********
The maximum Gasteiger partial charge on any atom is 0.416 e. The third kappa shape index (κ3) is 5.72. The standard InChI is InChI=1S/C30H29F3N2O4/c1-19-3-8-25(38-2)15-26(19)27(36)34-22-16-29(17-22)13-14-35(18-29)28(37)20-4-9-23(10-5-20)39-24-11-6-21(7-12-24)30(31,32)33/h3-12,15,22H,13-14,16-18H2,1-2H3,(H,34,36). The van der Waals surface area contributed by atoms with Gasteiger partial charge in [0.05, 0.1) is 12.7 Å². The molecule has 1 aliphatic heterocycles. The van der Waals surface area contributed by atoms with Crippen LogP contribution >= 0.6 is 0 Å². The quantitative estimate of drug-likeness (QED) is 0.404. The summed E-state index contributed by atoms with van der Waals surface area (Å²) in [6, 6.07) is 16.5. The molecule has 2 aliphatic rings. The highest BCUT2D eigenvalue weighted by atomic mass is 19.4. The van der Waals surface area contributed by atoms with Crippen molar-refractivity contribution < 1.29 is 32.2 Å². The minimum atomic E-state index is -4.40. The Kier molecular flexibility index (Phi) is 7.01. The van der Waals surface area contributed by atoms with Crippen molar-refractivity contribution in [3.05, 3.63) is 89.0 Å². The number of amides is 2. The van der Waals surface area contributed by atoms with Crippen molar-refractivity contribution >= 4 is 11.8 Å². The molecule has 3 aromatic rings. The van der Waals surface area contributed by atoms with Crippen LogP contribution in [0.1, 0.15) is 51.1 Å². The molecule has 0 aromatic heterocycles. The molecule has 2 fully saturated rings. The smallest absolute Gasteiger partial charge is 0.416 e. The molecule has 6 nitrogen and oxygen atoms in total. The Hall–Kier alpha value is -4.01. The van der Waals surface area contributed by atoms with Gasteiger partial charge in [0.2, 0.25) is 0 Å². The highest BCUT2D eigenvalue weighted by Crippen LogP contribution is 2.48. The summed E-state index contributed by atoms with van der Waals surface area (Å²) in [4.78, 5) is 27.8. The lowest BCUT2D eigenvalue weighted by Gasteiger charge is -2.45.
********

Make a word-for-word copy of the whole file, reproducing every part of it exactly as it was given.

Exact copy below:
The maximum Gasteiger partial charge on any atom is 0.416 e. The third kappa shape index (κ3) is 5.72. The standard InChI is InChI=1S/C30H29F3N2O4/c1-19-3-8-25(38-2)15-26(19)27(36)34-22-16-29(17-22)13-14-35(18-29)28(37)20-4-9-23(10-5-20)39-24-11-6-21(7-12-24)30(31,32)33/h3-12,15,22H,13-14,16-18H2,1-2H3,(H,34,36). The van der Waals surface area contributed by atoms with Gasteiger partial charge in [0.05, 0.1) is 12.7 Å². The molecule has 1 aliphatic heterocycles. The van der Waals surface area contributed by atoms with Crippen LogP contribution >= 0.6 is 0 Å². The quantitative estimate of drug-likeness (QED) is 0.404. The summed E-state index contributed by atoms with van der Waals surface area (Å²) in [6, 6.07) is 16.5. The molecule has 2 aliphatic rings. The highest BCUT2D eigenvalue weighted by atomic mass is 19.4. The van der Waals surface area contributed by atoms with Crippen molar-refractivity contribution < 1.29 is 32.2 Å². The minimum atomic E-state index is -4.40. The Kier molecular flexibility index (Phi) is 7.01. The van der Waals surface area contributed by atoms with Crippen molar-refractivity contribution in [3.05, 3.63) is 89.0 Å². The number of amides is 2. The van der Waals surface area contributed by atoms with Crippen molar-refractivity contribution >= 4 is 11.8 Å². The molecule has 3 aromatic rings. The van der Waals surface area contributed by atoms with Crippen LogP contribution in [0.1, 0.15) is 51.1 Å². The molecule has 0 aromatic heterocycles. The molecule has 2 fully saturated rings. The smallest absolute Gasteiger partial charge is 0.416 e. The molecule has 6 nitrogen and oxygen atoms in total. The Hall–Kier alpha value is -4.01. The van der Waals surface area contributed by atoms with Gasteiger partial charge in [0.2, 0.25) is 0 Å². The highest BCUT2D eigenvalue weighted by Crippen LogP contribution is 2.48. The summed E-state index contributed by atoms with van der Waals surface area (Å²) in [4.78, 5) is 27.8. The lowest BCUT2D eigenvalue weighted by Gasteiger charge is -2.45.